Quotes

“Writing turns you into someone who’s always wrong. The illusion that you may get it right someday is the perversity that draws you on. What else could? As pathological phenomena go, it doesn’t completely wreck your life.”-Philip Roth, American Pastoral

“On occasion, especially when I’m alone, I find myself wondering if these old tattered memories weren’t lifted from someone else’s life, or from a piece of fiction I once read or once heard about.” -Tim O’Brien, In The Lake Of The Woods

“I look for the fifteen-year-old-girl in her and find her right away. She’s hidden, asleep, like a 3-D painting in the forest of her heart.” -Haruki Murakami, Kafka On the Shore

“It didn’t matter that the story had begun, because kathakali discovered long ago that the secret of the Great Stories is that they have no secrets. The Great Stories are the ones you have heard and want to hear again. The ones you can enter anywhere and inhabit comfortably. They don’t deceive you with thrills and trick endings. They don’t surprise you with the unforeseen. They are as familiar as the house you live in. Or the smell of your lover’s skin. You know how they end, yet you listen as though you don’t. In the way that although you know that one day you will die, you live as though you won’t. In the Great Stories you know who lives, who dies, who finds love, who doesn’t. And yet you want to know again.” -Arundhati Roy, The God of Small Things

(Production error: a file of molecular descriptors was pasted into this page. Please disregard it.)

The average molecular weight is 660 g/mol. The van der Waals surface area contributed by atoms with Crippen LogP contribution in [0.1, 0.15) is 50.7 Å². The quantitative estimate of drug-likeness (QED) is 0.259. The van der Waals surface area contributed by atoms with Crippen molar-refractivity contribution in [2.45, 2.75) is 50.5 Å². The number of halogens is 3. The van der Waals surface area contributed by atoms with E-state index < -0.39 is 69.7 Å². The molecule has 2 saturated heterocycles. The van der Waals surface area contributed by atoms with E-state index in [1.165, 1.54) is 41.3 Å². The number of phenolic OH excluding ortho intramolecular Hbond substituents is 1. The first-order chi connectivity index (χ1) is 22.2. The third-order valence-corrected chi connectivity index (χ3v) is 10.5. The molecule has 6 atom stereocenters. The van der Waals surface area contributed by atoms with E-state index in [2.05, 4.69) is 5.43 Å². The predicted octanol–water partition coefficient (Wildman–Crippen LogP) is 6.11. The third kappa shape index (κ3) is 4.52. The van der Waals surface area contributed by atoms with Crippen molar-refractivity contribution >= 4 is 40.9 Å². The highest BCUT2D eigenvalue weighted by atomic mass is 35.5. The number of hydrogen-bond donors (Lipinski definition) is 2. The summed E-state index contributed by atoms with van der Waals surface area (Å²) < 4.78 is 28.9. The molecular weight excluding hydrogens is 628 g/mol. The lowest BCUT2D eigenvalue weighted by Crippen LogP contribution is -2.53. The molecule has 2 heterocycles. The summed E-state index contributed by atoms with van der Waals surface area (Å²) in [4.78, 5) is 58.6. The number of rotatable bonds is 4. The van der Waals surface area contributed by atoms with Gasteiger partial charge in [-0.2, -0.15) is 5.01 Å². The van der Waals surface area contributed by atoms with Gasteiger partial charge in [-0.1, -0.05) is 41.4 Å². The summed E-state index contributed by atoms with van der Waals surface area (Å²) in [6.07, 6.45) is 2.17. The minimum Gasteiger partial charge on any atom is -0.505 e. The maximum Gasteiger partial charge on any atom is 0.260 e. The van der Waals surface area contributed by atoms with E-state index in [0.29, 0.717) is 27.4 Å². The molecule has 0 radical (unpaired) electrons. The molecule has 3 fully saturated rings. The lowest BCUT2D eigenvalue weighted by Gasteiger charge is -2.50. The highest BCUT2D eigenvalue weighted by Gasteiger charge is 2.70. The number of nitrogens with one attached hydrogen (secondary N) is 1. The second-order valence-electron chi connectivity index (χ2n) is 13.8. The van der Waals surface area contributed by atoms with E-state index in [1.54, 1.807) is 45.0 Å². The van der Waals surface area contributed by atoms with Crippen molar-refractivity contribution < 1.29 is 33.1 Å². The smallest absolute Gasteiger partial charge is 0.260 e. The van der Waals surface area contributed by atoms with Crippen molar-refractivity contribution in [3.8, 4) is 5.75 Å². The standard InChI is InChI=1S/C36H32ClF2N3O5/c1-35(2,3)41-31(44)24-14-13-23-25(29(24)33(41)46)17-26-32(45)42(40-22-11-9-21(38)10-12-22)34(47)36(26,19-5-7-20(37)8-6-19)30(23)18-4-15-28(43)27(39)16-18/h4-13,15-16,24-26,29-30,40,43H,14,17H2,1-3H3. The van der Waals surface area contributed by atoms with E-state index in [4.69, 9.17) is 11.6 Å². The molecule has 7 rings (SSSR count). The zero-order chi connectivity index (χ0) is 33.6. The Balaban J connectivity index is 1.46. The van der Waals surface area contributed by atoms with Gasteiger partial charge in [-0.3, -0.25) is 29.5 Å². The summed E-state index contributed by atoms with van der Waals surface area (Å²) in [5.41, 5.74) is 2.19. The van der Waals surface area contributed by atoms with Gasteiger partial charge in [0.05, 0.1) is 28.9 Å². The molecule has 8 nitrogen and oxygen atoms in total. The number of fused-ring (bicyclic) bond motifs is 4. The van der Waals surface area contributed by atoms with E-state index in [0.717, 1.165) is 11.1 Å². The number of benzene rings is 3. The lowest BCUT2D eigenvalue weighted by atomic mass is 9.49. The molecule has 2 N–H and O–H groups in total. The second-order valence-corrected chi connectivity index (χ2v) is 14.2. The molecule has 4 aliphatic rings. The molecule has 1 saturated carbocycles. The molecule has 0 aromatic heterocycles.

“I am thinking of aurochs and angels, the secret of durable pigments, prophetic sonnets, the refuge of art. And this is the only immortality you and I may share, my Lolita.” – Vladimir Nabokov, Lolita

“There is nothing fiercer than a failed artist. The energy remains, but, having no outlet, it implodes in a great black fart of rage which smokes up all the inner windows of the soul. Horrible as successful artists often are, there is nothing crueler or more vain than a failed artist.” -Erica Jong, Fear of Flying

“I am the Raskolnikov of jerking off.” – Philip Roth, Portnoy’s Complaint

“I had taken to carrying the dirty socks into bed with me at night so as to be able to use one as a receptacle upon retiring, and the other upon awakening.” -Philip Roth, Portnoy’s Complaint

“He created his own Kool-Aid reality and was able to illuminate himself by it.” -Richard Brautigan, Trout Fishing in America

“The book itself is a curious artifact, not showy in its technology but complex and extremely efficient: a really neat little device, compact, often very pleasant to look at and handle, that can last decades, even centuries. It doesn’t have to be plugged in, activated, or performed by a machine; all it needs is light, a human eye, and a human mind. It is not one of a kind, and it is not ephemeral. It lasts. It is reliable. If a book told you something when you were fifteen, it will tell it to you again when you’re fifty, though you may understand it so differently that it seems you’re reading a whole new book.” -Ursula K. Le Guin, via Vimoh

“Sometimes I sensed that the books I read in rapid succession had set up some sort of murmur among themselves, transforming my head into an orchestra pit where different musical instruments sounded out, and I would realize that I could endure this life because of these musicales going on in my head.” -Orhan Pamuk, via Book Oasis

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